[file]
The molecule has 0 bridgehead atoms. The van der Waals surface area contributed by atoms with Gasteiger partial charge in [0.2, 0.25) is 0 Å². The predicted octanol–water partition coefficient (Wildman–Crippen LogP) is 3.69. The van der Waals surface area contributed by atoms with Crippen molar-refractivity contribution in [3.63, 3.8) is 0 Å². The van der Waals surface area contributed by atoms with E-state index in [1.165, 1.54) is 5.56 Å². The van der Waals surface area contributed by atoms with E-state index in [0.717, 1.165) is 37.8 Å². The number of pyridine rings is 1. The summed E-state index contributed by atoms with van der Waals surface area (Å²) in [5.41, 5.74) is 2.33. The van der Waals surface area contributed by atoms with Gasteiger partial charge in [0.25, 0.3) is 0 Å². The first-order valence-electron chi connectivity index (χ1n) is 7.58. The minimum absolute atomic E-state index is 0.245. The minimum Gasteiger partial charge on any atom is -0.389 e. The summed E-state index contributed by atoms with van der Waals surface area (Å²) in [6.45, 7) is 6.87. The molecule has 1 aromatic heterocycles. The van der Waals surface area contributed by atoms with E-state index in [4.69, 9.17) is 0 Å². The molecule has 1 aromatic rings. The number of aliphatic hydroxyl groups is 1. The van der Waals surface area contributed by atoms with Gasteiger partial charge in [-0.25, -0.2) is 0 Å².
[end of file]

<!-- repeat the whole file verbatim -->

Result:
The molecule has 0 bridgehead atoms. The van der Waals surface area contributed by atoms with Gasteiger partial charge in [0.2, 0.25) is 0 Å². The predicted octanol–water partition coefficient (Wildman–Crippen LogP) is 3.69. The van der Waals surface area contributed by atoms with Crippen molar-refractivity contribution in [3.63, 3.8) is 0 Å². The van der Waals surface area contributed by atoms with E-state index in [1.165, 1.54) is 5.56 Å². The van der Waals surface area contributed by atoms with E-state index in [0.717, 1.165) is 37.8 Å². The number of pyridine rings is 1. The summed E-state index contributed by atoms with van der Waals surface area (Å²) in [5.41, 5.74) is 2.33. The van der Waals surface area contributed by atoms with Gasteiger partial charge in [0.25, 0.3) is 0 Å². The first-order valence-electron chi connectivity index (χ1n) is 7.58. The minimum absolute atomic E-state index is 0.245. The minimum Gasteiger partial charge on any atom is -0.389 e. The summed E-state index contributed by atoms with van der Waals surface area (Å²) in [6.45, 7) is 6.87. The molecule has 1 aromatic heterocycles. The van der Waals surface area contributed by atoms with E-state index in [4.69, 9.17) is 0 Å². The molecule has 1 aromatic rings. The number of aliphatic hydroxyl groups is 1. The van der Waals surface area contributed by atoms with Gasteiger partial charge in [-0.25, -0.2) is 0 Å².